Regulatory issues

  There are critical matters relating to both animal research and safety (containment) regulations. For animal research, it could have been difficult to initiate a SARS-primate study rapidly in the UK, if that had been deemed necessary. It is important that the UK raises preparedness by having a generic Home Office project licence in place to enable such research to proceed in the event of a public health imperative.

  With regard to the provision of containment facilities, the difference was noted between UK practice (primary protection of researcher) and EU practice (physical containment of risk)—international inconsistencies in containment practice should be resolved. In the UK, there is probable need to upgrade facilities (from category 3 to 3+, particularly at the regional level), to identify whether more category 4 facilities are required, to improve funding for running costs and to maintain a cadre of appropriately trained staff. While it seems appropriate for the early research groups (with HSE) to decide on containment status in a novel episode, there is room for clarification of the ACDP role in deciding national status in a timely manner once the organism is characterised.

Horizon scanning

  In addition to the issues already described (responsiveness, facilities, research culture), there is also the issue of whether SARS can be perceived as a paradigm for bio terrorism. Does SARS serve as a wake-up call to the EU and the UK to evaluate preparedness? Would increasing preparedness in bio defence help the responsiveness to other new, infectious diseases? If bio defence plans were in place, the UK would not have to rely on luck next time.

Clinical concerns

  Clinical expertise is needed to identify and manage patients with SARS (and the successors to SARS) and to develop a research agenda to explore pathogenesis, prohylaxis and treatment. Clinical investigators will wish to explore issues such as cross-infection policies, treatment strategies, and capacity in relation to clinical expertise.

Role of industry

  Much of the healthcare industry would be dependent on academic research leads in new infectious diseases, and there are issues for facilitating the interface between the sectors. It is unlikely that there are major HPA-spin off company opportunities; it would be easier to commercialise new areas with pre-existing companies, particularly if there is pre-existing hardware to serve as the template. But, for industry to be interested (in developing diagnostic kits, vaccines, therapeutics) there must be sufficient market incentive and, hence, political will to create the incentive.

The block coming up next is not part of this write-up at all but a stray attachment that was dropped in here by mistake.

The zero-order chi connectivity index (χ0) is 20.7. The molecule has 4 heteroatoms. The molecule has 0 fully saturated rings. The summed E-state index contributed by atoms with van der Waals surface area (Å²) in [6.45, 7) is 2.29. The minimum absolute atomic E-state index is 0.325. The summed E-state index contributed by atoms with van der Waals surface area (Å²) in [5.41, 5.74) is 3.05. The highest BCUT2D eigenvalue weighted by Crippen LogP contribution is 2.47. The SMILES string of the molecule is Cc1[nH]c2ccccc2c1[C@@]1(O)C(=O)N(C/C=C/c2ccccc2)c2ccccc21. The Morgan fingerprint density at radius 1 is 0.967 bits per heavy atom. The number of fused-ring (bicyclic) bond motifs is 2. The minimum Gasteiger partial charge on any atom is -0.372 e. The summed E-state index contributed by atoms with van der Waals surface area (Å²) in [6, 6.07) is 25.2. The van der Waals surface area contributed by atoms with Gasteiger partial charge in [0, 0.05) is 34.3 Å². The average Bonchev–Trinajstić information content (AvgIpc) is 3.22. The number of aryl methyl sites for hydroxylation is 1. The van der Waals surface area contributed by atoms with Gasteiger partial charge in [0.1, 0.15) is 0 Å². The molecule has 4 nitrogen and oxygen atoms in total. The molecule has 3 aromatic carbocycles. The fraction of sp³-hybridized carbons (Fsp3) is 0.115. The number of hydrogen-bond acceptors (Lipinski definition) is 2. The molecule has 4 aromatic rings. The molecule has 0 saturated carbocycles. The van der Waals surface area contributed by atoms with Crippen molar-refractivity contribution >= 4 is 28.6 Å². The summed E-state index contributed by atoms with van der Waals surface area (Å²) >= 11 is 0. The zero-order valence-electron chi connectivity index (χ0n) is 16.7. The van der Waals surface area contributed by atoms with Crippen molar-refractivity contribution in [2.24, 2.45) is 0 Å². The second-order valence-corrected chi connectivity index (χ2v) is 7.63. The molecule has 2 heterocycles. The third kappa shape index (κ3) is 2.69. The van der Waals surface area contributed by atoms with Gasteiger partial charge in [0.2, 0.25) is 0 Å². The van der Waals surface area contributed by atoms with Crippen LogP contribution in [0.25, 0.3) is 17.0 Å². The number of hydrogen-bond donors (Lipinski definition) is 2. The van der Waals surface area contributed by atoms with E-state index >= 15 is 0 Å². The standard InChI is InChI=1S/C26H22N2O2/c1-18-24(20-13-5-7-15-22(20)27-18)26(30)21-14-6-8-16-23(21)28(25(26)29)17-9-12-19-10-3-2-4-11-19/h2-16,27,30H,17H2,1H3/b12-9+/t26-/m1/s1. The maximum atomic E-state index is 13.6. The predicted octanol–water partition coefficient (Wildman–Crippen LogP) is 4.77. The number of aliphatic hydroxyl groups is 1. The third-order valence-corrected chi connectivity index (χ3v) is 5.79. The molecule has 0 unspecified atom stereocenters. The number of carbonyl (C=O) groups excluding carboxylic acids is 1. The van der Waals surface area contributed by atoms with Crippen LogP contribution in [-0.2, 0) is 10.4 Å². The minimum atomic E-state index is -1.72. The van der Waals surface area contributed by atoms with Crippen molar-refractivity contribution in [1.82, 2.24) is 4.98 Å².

—  Many of the academia/Public Health Laboratory issues raised echo the weaknesses identified in the Academy (2001) Report "Academic Medical Bacteriology in the 21st Century" (that had alluded to significant problems in clinical virology). The report may be downloaded from the Academy web site:

    —  Related issues (surveillance, responsiveness, industry role) have also been raised in the Academy's input to the House of Commons, Science and Technology Committee Inquiry on "The Scientific Response to Terrorism" and the publication of the findings from that Inquiry may help to clarify roles for the Academy.

    —  The issues raised are also highly relevant to current discussions on the programme of the Academy Forum (eg role of industry/partnership in response to new and emerging infections/bio terrorism) and specific proposals will be reviewed shortly.

    —  The initial output from this SARS Working Group will be used to open discussions with key policy-makers. Without wanting to pre-empt these further discussions, key areas are likely to include: public health surveillance and crisis management; research funding flexibility and capability; coherent strategy for animal-human research interfaces; filling the impending knowledge gap by succession planning/training.

  Working group members: Professor Tony Minson (Chairman), Dr Maria Zambon, Sir John Skehel, Professor Peter Openshaw, Professor Stuart Siddell, Dr Mike Crumpton, Dr Phil Minor, Ms Mary Manning and Dr Robin Fears (Secretary).

June 2003

1   See oral evidence p 33. Back